Google, the D.C. Lobbying Force

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    NEWSLETTERS

    Google Inc. spent $1.4 million in the first quarter to lobby the federal government on everything from its decision to stop censoring search results in China to the tussle over open Internet rules before the Federal Communications Commission.
         
    The spending was up 57 percent from $880,000 in the same quarter a year ago. At that pace, Google's lobbying tab would be on track to climb even more in 2010 than it did last year, when spending rose 42 percent to $4 million.

    Google has been steadily stepping up its presence in Washington in recent years and engaged in all sorts of high-profile technology policy debates.

    In the first three months of 2010, the company tried to influence legislation intended to prevent U.S. technology companies from cooperating with repressive foreign governments that restrict free speech and violate human rights.

    Last month, Google said it would stop filtering its China-based search engine and send visitors instead to its Chinese-language service based in Hong Kong, where Google does not censor search results. The company's move came after it uncovered a hacking attack that emanated from China and attempts to snoop on dissidents by accessing their e-mail accounts.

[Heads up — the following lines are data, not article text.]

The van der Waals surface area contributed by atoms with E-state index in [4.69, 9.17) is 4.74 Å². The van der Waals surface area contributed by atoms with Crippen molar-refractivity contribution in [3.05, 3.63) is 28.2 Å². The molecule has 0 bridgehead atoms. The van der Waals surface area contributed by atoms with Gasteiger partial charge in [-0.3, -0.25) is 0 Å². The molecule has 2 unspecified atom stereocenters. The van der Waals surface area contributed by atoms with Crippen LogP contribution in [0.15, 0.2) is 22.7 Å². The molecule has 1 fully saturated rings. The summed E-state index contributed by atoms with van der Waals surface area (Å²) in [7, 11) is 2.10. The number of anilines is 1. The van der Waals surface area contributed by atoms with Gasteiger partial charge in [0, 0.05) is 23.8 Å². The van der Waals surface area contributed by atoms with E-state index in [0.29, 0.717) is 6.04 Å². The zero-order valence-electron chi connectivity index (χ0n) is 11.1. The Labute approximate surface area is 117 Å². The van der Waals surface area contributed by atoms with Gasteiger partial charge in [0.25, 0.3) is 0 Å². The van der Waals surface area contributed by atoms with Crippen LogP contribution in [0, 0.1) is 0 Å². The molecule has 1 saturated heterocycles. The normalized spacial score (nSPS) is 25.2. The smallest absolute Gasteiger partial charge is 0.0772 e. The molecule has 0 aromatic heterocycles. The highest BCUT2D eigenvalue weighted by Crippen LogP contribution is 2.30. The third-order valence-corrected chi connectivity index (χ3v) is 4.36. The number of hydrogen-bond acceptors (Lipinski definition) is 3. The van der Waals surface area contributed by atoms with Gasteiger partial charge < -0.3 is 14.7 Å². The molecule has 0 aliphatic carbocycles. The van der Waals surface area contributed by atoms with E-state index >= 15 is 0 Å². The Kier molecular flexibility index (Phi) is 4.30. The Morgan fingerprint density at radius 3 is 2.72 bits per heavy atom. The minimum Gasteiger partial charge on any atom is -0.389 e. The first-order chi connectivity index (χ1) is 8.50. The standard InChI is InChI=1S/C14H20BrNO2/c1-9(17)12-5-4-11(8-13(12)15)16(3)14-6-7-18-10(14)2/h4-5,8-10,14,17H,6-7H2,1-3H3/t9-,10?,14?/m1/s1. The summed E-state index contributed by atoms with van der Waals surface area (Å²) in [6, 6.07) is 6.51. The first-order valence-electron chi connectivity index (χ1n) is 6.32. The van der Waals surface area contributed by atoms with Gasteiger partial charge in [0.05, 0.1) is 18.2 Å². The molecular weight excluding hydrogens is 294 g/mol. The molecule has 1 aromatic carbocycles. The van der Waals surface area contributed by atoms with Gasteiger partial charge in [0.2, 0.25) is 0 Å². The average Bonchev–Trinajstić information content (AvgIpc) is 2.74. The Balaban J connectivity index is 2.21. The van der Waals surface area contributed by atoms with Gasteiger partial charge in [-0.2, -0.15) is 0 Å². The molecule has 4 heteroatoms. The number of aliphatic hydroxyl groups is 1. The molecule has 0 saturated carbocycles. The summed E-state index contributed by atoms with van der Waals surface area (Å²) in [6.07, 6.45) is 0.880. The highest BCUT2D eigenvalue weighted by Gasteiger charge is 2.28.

Google also lobbied last quarter in favor of the FCC's proposed "network neutrality" rules, which would require broadband providers to give equal treatment to all Internet traffic flowing over their networks. Although the big phone and cable TV companies oppose such regulations, Internet companies such as Google say rules are needed to prevent Internet access providers from favoring or discriminating against Web sites and services.

    In addition, Google lobbied on the FCC's national broadband plan, which lays out a roadmap for bringing affordable high-speed Internet access to all Americans, and on efforts to find more wireless spectrum for mobile broadband services.

    Other issues include the company's legal battle to digitize millions of books. Google has reached a $125 million tentative settlement with authors and publishers that sued the company for copyright infringement. A federal judge in New York still must approve it, and the Justice Department argues that proposal would violate antitrust and copyright laws.

    The company also lobbied on government efforts to regulate online advertising and protect consumer privacy on the

    Internet, as well as changes to patent law and other intellectual property protections.

    According to a disclosure report filed with the House clerk's office on April 19, Google lobbied Congress, the FCC, the Federal Trade Commission, the Commerce Department, the Justice Department and other government agencies.

    Among those registered to lobby for the company were: Pablo Chavez, former chief counsel to Sen. John McCain, R-Ariz.; Harry Wingo, former counsel to the Senate Commerce Committee; Johanna Shelton, former counsel to the House Energy and Commerce Committee; and Seth Webb, who has held a variety of positions for lawmakers and House committees.